Fast forward to 2010. The Internet is now a core productivity tool. People use it to perform all sorts of tasks. And yet the design of search engines, for the most part, has remained entrenched in the idea that the user is looking for a page, rather than an accomplishment.
Search, say the folks at Bing, needs to catch up to this new model. To that end, Microsoft has identified about 160 "tasks" it believes people are actually trying to accomplish when they use search—tasks like plan trips, comparison shop, buy tickets. At yesterday’s rollout, executives said Bing has developed functionality for about 40 of those tasks so far, and it’ll keep chipping away at them one-by-one.
"Search started out as a site-finding tool for the topical Web," Nadella said. "Now search needs to help people with what they are actually trying to do when they’re finding a site."
Bing’s insight that search needed a paradigm shift came about three years ago when Microsoft’s previous search product was limping along, far behind Google. Users weren’t giving Microsoft a shot, spokesman Stefan Weitz told Fast Company, and engineers wanted to know why. So they started poring through search logs, user data, and research studies.
"We started seeing these patterns," Weitz said. "Search queries were traditionally thought of to be: query to result to page. But in actuality what we were seeing were these long chains. People would start on Monday with a query on Lake Tahoe. Then they’d add a refinement: ‘Lake Tahoe rental.’ Then ‘Lake Tahoe rental family.’ Then ‘Lake Tahoe rental for 6.’ These constant modifications would happen over the course of a month, in some cases. That told us that people were using this search product in a way it wasn’t designed. [That told us] there’s a task model there."
Advances in technology have made it possible for Bing to effect the shift to the new model. The proliferation of APIs (application programming interfaces) means that Microsoft can import data and tools from other sites and services into Bing—like the OpenTable reservation system—in ways not previously possible. The fact that more and more websites are "structuring" the data on their pages means that a Bing robot can read a page and tell, for example, that a recipe is a recipe rather than an undifferentiated mass of text. And new developments in geospatial tools as well as the introduction of social networks are giving Bing more dimensions to work with.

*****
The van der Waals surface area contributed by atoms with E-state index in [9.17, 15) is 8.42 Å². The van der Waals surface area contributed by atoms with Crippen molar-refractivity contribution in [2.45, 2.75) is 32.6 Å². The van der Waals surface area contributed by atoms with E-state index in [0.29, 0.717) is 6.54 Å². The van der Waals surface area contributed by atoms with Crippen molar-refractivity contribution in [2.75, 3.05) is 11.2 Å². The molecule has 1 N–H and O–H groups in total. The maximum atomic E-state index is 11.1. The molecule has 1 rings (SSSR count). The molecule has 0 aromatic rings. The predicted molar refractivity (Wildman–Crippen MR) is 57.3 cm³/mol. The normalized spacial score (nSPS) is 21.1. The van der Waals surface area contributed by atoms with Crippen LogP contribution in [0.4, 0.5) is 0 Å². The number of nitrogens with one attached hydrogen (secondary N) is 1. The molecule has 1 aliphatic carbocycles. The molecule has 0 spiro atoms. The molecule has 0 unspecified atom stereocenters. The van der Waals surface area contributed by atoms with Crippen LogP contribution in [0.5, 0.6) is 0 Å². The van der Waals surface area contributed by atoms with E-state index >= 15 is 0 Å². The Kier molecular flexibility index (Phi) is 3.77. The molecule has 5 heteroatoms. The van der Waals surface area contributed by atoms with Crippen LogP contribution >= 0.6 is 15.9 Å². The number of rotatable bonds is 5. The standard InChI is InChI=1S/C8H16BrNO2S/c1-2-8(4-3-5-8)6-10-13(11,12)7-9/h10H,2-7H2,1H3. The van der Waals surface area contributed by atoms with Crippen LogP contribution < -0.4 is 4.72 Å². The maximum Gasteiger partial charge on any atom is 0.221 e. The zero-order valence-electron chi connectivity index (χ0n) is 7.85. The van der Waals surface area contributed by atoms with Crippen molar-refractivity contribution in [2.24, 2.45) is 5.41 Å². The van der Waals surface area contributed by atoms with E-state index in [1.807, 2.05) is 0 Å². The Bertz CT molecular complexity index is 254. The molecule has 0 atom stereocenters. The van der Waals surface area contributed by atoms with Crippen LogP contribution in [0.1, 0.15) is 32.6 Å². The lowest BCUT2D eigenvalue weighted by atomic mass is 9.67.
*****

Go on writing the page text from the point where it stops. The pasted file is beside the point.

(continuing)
Google, of course, is also moving toward "app-ification." The search giant long ago allowed users to perform calculations right inside the search box, for example, and it innovated the idea of displaying elements like the local time of a far away city , the map of a destination, or movie schedules in search results rather than making users click to another website. In more recent years, Google has pioneered the app-ification of shopping searches, letting you compare products and prices right within its results pages.
But Bing has moved ahead of Google, tackling this approach more comprehensively and for more tasks. Whether that will lead to more profits for Microsoft remains to be seen. The latest numbers from Hitwise show Google holding on to 71% of search traffic, while Bing only has 10%. But according to Bing, the site has grown 48% since it was launched 19 months ago, and now has 90 million users.
In the near term, many searchers will likely continue to use Google, out of habit in some cases and, in others, because they genuinely prefer it. But in an age when consumers like the idea of having apps that execute discrete functions and serve up utilitarian results quickly and easily, those who try Bing may find that, for certain tasks, it’s the search engine to beat.